New non-fiction for Spring 2022
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There are so many awesome new non-fiction releases coming out in the next few months! I’ve rounded up some of the most exciting non-fiction to be released this spring, but the list could easily be much longer.
Below you will find memoirs, collections of essays and works of cultural criticism. I’ve included books on motherhood, illness, weather, grief, race, and real estate. There are no simple history, science, or political science books on the list (I’ll be honest, those aren’t my genres), but many of these titles incorporate elements of those genres into their structure. .
I’m constantly looking for my favorite form of non-fiction, the one that’s hard to categorize. Most of the books below reflect this preference: they are varied, innovative and surprising. These books make their case or analyze their subjects from different angles. They may combine history and memory, or perhaps sociology, political science, literature and criticism. Others are more traditional in form, memoirs in particular, and can offer the comfort of the familiar while telling new stories and asking new questions.
A few of these books were released this week, and the others are available for pre-order. Either way, keep an eye out for them and see what you think!
The Trayvon Generation: Yesterday, Today, Tomorrow by Elizabeth Alexander (Grand Central Publishing, April 5)
The Trayvon Generation began as an essay originally published in the new yorker. For the book, Alexander expanded that essay into a broad look at race in America. She interweaves her ideas and observations with works of art by contemporary artists. It is an essential book for understanding the tragedies of the past and present and the current movement for change.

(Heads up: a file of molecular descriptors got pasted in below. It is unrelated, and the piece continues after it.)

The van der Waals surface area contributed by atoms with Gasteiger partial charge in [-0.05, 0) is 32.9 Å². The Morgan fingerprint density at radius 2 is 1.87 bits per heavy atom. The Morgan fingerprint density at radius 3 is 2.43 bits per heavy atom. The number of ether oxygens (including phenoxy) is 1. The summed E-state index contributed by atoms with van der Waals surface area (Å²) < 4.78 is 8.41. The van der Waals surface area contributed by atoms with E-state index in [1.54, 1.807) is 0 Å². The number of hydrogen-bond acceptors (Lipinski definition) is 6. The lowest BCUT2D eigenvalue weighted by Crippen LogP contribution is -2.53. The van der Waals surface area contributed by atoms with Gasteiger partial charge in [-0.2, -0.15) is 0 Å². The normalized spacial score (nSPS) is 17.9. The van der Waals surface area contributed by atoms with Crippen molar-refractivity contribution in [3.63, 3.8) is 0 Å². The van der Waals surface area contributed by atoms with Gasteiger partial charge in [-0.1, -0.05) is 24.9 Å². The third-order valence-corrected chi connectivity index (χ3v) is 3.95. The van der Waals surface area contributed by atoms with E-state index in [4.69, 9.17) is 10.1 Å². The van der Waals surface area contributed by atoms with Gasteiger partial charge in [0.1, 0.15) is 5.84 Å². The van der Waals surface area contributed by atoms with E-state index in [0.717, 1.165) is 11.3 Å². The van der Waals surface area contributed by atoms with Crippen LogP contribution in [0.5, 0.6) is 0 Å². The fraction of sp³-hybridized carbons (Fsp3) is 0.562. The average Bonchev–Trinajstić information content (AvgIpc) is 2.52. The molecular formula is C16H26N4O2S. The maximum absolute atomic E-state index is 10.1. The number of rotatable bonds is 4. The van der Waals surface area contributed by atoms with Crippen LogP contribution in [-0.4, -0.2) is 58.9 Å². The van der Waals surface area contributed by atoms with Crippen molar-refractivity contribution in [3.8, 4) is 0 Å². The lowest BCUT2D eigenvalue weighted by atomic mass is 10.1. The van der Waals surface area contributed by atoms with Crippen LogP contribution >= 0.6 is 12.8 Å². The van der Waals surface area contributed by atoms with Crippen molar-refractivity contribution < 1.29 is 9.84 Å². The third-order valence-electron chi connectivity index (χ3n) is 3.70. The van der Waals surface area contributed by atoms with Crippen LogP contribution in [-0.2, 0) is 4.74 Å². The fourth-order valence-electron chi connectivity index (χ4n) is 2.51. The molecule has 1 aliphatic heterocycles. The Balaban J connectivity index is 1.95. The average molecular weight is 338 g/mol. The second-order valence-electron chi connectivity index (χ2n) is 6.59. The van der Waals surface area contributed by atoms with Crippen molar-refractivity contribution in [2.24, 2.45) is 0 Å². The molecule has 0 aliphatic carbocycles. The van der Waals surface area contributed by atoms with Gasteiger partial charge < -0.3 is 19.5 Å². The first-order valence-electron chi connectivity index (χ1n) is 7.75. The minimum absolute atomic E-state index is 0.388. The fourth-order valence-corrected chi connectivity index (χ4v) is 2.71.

Bittersweet: How Sorrow and Longing Make Us Whole by Susan Cain (Crown, April 5)
Susan Cain is best known for her 2012 book Quiet. In this new film, she uses a similar method combining research and memory to explore grief and the lessons we can learn from painful experiences. She advocates for the importance of acknowledging grief and the longing and power these experiences hold to bring humans together. She shows how pain can turn into creativity and connection.
Building a nervous system by Margo Jefferson (Pantheon, April 12)
In this sequel to his 2015 book Negroland, Margo Jefferson is taking the memoir genre in a whole new direction. She writes in fragments about pivotal moments in life, combining criticism and personal writing to capture how she came to be. With a wide range of cultural references and analysis, this book is dazzling in variety, broad scope, and intimacy.
On the left the tenth: a second chance in life by Delia Ephron (Little, Brown and Company, April 12)
Left at tenth tells a story of heartbreak and new love. Delia Ephron lost her husband and sister to cancer and was in shock when a friend over 50 contacted her. Soon the romance blossomed. But soon after, he was diagnosed with a form of leukemia. Ephron’s memoir is a warm and honest look at life’s ups and downs.
Thin Places: A Natural History of Healing and Home by Kerri ní Dochartaigh (Editions Milkweed, April 12)
Thin places is both a memoir and a work of writing about nature. Kerri ní Dochartaigh says she grew up in Derry, a town on the border between Ireland and Northern Ireland. During the Troubles, she was subjected to poverty and violence and found solace and escape in the natural world. His book is an argument for understanding the landscapes that surround us and a call to live in peace with nature and with each other.